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Tijdschrift voor Psychiatrie 48 (2006) 9, 705 - 715

Review article

Diagnosing frontotemporal dementia, a chameleon in psychiatry

E.E. Vleugel, Y.K. Chong, R.C. van der Mast

background Frontotemporal dementia (ftd) generally has a presenile onset, behavioural problems dominate the clinical picture and cognitive functions are still relatively intact. Therefore particularly in the early stages of ftd it is difficult to differentiate this type of dementia from other types of dementia and psychiatric disorders.
aim To review the options currently available for diagnosing ftd and to evaluate their significance for clinical practice.
method A literature search via PubMed, Embase and the Cochrane Library (1999-2005) using the key words 'frontotemporal dementia' and 'diagnosis' or 'differential diagnosis'. Genetic and post-mortem studies were excluded.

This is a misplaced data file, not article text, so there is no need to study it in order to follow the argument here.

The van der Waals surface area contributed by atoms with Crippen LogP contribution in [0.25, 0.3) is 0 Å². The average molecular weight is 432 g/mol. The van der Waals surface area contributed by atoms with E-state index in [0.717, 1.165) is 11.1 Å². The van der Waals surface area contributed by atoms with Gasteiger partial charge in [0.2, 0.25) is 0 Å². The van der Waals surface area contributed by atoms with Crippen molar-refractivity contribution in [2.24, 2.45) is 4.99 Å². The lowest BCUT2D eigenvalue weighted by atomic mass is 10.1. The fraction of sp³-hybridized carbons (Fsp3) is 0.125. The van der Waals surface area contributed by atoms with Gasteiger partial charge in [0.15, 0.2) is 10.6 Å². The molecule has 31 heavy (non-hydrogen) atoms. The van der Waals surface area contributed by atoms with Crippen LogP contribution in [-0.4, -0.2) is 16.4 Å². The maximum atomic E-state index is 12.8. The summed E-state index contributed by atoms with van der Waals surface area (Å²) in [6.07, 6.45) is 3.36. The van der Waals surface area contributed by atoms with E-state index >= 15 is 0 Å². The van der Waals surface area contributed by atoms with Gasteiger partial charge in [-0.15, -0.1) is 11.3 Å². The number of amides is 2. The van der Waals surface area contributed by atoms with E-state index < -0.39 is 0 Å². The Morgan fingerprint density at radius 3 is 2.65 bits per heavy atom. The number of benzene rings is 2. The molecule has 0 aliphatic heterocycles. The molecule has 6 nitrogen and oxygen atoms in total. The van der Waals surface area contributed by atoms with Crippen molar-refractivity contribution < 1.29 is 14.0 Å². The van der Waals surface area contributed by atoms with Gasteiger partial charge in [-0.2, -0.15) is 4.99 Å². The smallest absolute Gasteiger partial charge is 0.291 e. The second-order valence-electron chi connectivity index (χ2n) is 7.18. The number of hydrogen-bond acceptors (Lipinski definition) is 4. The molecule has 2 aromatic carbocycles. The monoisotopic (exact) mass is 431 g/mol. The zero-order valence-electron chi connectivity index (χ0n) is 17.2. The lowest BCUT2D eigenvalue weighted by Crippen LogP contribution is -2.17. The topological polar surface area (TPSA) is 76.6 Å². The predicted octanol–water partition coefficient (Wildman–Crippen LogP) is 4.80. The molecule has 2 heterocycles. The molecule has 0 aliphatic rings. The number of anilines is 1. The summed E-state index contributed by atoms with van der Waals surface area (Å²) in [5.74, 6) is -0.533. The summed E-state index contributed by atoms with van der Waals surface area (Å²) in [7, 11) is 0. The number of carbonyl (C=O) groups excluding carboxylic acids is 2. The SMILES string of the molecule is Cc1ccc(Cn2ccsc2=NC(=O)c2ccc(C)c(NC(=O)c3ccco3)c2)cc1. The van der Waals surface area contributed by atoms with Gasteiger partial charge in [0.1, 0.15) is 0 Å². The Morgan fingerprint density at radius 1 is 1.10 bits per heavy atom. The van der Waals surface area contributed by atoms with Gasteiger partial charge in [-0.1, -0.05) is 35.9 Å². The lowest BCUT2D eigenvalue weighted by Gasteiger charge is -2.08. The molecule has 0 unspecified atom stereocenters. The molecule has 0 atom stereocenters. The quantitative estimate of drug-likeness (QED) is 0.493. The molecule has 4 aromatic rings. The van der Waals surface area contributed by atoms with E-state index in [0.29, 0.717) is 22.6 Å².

results The selected literature concerned differential clinical symptoms, neuropsychological research and questionnaires, neuroimaging and fluid abnormalities and dealt mainly with the difference between ftd and other types of dementia but not with differences between ftd and psychiatric disorders. conclusion Measuring instruments that are helpful for diagnosing ftd are the Manchester Behavioural Questionnaire, the Frontal Behaviour Inventory and the Frontal Assessment Battery. Even better indicators of ftd are asymmetrical frontotemporal structural abnormalities in a ct- or mri-scan and a decrease in frontal metabolism and perfusion in a pet- or spect-scan, although not all detected abnormalities are specific for ftd. Whatever the method used, early diagnosis is difficult; the sensitivity of nearly all diagnostic methods increases as the illness progresses. On the basis of this review of the literature some diagnostic techniques are recommended that can be applied if ftd is suspected.

keywords decision trees, dementia, diagnosis, frontotemporal lobar degeneration